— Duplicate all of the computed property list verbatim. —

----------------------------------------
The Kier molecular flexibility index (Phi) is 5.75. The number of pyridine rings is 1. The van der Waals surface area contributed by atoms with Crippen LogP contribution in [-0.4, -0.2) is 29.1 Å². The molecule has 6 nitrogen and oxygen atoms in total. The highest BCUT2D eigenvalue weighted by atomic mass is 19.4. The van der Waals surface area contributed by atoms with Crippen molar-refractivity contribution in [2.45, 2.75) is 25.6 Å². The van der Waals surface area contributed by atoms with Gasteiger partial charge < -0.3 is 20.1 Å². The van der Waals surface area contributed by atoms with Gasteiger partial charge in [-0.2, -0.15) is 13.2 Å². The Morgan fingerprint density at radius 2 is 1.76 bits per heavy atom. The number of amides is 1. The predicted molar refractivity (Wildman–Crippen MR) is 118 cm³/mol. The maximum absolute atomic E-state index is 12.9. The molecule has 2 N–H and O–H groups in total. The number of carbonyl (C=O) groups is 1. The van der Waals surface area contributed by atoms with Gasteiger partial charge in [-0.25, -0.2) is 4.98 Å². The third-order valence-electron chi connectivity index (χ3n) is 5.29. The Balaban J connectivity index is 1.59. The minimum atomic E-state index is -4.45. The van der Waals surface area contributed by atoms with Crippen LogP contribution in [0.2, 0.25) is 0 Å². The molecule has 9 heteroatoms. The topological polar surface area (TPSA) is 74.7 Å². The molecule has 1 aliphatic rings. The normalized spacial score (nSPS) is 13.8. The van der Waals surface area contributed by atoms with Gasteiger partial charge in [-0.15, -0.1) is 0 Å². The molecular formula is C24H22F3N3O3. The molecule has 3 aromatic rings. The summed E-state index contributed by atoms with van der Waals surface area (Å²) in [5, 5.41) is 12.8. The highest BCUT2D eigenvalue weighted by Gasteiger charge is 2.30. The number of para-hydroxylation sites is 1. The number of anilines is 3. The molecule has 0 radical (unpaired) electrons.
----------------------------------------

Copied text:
The Kier molecular flexibility index (Phi) is 5.75. The number of pyridine rings is 1. The van der Waals surface area contributed by atoms with Crippen LogP contribution in [-0.4, -0.2) is 29.1 Å². The molecule has 6 nitrogen and oxygen atoms in total. The highest BCUT2D eigenvalue weighted by atomic mass is 19.4. The van der Waals surface area contributed by atoms with Crippen molar-refractivity contribution in [2.45, 2.75) is 25.6 Å². The van der Waals surface area contributed by atoms with Gasteiger partial charge < -0.3 is 20.1 Å². The van der Waals surface area contributed by atoms with Gasteiger partial charge in [-0.2, -0.15) is 13.2 Å². The Morgan fingerprint density at radius 2 is 1.76 bits per heavy atom. The number of amides is 1. The predicted molar refractivity (Wildman–Crippen MR) is 118 cm³/mol. The maximum absolute atomic E-state index is 12.9. The molecule has 2 N–H and O–H groups in total. The number of carbonyl (C=O) groups is 1. The van der Waals surface area contributed by atoms with Gasteiger partial charge in [-0.25, -0.2) is 4.98 Å². The third-order valence-electron chi connectivity index (χ3n) is 5.29. The Balaban J connectivity index is 1.59. The minimum atomic E-state index is -4.45. The van der Waals surface area contributed by atoms with Crippen LogP contribution in [0.2, 0.25) is 0 Å². The molecule has 9 heteroatoms. The topological polar surface area (TPSA) is 74.7 Å². The molecule has 1 aliphatic rings. The normalized spacial score (nSPS) is 13.8. The van der Waals surface area contributed by atoms with Gasteiger partial charge in [-0.15, -0.1) is 0 Å². The molecular formula is C24H22F3N3O3. The molecule has 3 aromatic rings. The summed E-state index contributed by atoms with van der Waals surface area (Å²) in [5, 5.41) is 12.8. The highest BCUT2D eigenvalue weighted by Gasteiger charge is 2.30. The number of para-hydroxylation sites is 1. The number of anilines is 3. The molecule has 0 radical (unpaired) electrons.